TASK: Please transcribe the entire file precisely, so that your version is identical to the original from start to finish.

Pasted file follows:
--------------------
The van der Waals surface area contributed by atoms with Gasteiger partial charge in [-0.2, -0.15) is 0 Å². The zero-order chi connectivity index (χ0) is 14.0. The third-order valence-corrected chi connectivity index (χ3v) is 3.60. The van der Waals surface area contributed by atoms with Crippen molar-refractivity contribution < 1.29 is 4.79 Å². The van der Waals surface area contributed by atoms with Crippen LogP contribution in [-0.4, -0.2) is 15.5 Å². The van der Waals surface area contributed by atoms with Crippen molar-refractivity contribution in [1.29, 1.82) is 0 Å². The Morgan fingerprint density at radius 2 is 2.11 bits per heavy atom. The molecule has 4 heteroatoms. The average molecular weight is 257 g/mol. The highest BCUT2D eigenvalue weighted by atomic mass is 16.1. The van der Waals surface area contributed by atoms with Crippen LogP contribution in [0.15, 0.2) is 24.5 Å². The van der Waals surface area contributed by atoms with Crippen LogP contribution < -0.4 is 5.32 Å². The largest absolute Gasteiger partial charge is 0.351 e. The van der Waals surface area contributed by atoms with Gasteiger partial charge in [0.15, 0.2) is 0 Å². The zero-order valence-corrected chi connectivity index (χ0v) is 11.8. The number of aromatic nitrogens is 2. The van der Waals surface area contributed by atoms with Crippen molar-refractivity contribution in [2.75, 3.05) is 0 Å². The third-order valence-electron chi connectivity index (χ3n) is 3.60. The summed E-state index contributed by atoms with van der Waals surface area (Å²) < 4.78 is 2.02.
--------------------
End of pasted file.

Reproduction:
The van der Waals surface area contributed by atoms with Gasteiger partial charge in [-0.2, -0.15) is 0 Å². The zero-order chi connectivity index (χ0) is 14.0. The third-order valence-corrected chi connectivity index (χ3v) is 3.60. The van der Waals surface area contributed by atoms with Crippen molar-refractivity contribution < 1.29 is 4.79 Å². The van der Waals surface area contributed by atoms with Crippen LogP contribution in [-0.4, -0.2) is 15.5 Å². The van der Waals surface area contributed by atoms with Crippen molar-refractivity contribution in [1.29, 1.82) is 0 Å². The Morgan fingerprint density at radius 2 is 2.11 bits per heavy atom. The molecule has 4 heteroatoms. The average molecular weight is 257 g/mol. The highest BCUT2D eigenvalue weighted by atomic mass is 16.1. The van der Waals surface area contributed by atoms with Crippen LogP contribution in [0.15, 0.2) is 24.5 Å². The van der Waals surface area contributed by atoms with Crippen LogP contribution < -0.4 is 5.32 Å². The largest absolute Gasteiger partial charge is 0.351 e. The van der Waals surface area contributed by atoms with Gasteiger partial charge in [0.15, 0.2) is 0 Å². The zero-order valence-corrected chi connectivity index (χ0v) is 11.8. The number of aromatic nitrogens is 2. The van der Waals surface area contributed by atoms with Crippen molar-refractivity contribution in [2.75, 3.05) is 0 Å². The third-order valence-electron chi connectivity index (χ3n) is 3.60. The summed E-state index contributed by atoms with van der Waals surface area (Å²) < 4.78 is 2.02.